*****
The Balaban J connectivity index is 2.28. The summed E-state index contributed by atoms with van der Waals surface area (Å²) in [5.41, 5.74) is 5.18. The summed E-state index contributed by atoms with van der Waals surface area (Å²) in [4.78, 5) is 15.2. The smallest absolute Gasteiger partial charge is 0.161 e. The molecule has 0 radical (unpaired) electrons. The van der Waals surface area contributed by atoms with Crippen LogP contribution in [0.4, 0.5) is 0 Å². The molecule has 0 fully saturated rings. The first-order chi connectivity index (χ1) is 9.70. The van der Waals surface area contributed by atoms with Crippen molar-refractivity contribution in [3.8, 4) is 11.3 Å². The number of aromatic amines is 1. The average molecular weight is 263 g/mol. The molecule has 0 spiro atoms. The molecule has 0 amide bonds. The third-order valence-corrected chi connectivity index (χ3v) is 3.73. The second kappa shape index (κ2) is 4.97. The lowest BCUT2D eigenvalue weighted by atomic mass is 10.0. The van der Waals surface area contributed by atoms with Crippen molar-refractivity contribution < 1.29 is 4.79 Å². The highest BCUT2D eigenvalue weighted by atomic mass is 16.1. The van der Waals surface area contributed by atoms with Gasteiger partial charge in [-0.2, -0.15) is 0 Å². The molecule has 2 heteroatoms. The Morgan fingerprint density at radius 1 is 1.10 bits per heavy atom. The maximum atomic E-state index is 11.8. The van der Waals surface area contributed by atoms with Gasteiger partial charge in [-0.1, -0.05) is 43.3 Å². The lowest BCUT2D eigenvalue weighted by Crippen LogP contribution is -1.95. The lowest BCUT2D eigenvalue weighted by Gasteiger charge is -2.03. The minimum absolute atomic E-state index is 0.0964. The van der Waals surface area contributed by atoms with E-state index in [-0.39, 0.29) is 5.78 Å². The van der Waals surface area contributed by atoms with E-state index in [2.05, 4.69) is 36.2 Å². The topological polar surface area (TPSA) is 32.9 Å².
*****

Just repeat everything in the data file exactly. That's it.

The Balaban J connectivity index is 2.28. The summed E-state index contributed by atoms with van der Waals surface area (Å²) in [5.41, 5.74) is 5.18. The summed E-state index contributed by atoms with van der Waals surface area (Å²) in [4.78, 5) is 15.2. The smallest absolute Gasteiger partial charge is 0.161 e. The molecule has 0 radical (unpaired) electrons. The van der Waals surface area contributed by atoms with Crippen LogP contribution in [0.4, 0.5) is 0 Å². The molecule has 0 fully saturated rings. The first-order chi connectivity index (χ1) is 9.70. The van der Waals surface area contributed by atoms with Crippen molar-refractivity contribution in [3.8, 4) is 11.3 Å². The number of aromatic amines is 1. The average molecular weight is 263 g/mol. The molecule has 0 spiro atoms. The molecule has 0 amide bonds. The third-order valence-corrected chi connectivity index (χ3v) is 3.73. The second kappa shape index (κ2) is 4.97. The lowest BCUT2D eigenvalue weighted by atomic mass is 10.0. The van der Waals surface area contributed by atoms with Crippen molar-refractivity contribution < 1.29 is 4.79 Å². The highest BCUT2D eigenvalue weighted by atomic mass is 16.1. The van der Waals surface area contributed by atoms with Gasteiger partial charge in [-0.2, -0.15) is 0 Å². The molecule has 2 heteroatoms. The Morgan fingerprint density at radius 1 is 1.10 bits per heavy atom. The maximum atomic E-state index is 11.8. The van der Waals surface area contributed by atoms with Gasteiger partial charge in [-0.1, -0.05) is 43.3 Å². The lowest BCUT2D eigenvalue weighted by Crippen LogP contribution is -1.95. The lowest BCUT2D eigenvalue weighted by Gasteiger charge is -2.03. The minimum absolute atomic E-state index is 0.0964. The van der Waals surface area contributed by atoms with E-state index in [-0.39, 0.29) is 5.78 Å². The van der Waals surface area contributed by atoms with E-state index in [2.05, 4.69) is 36.2 Å². The topological polar surface area (TPSA) is 32.9 Å².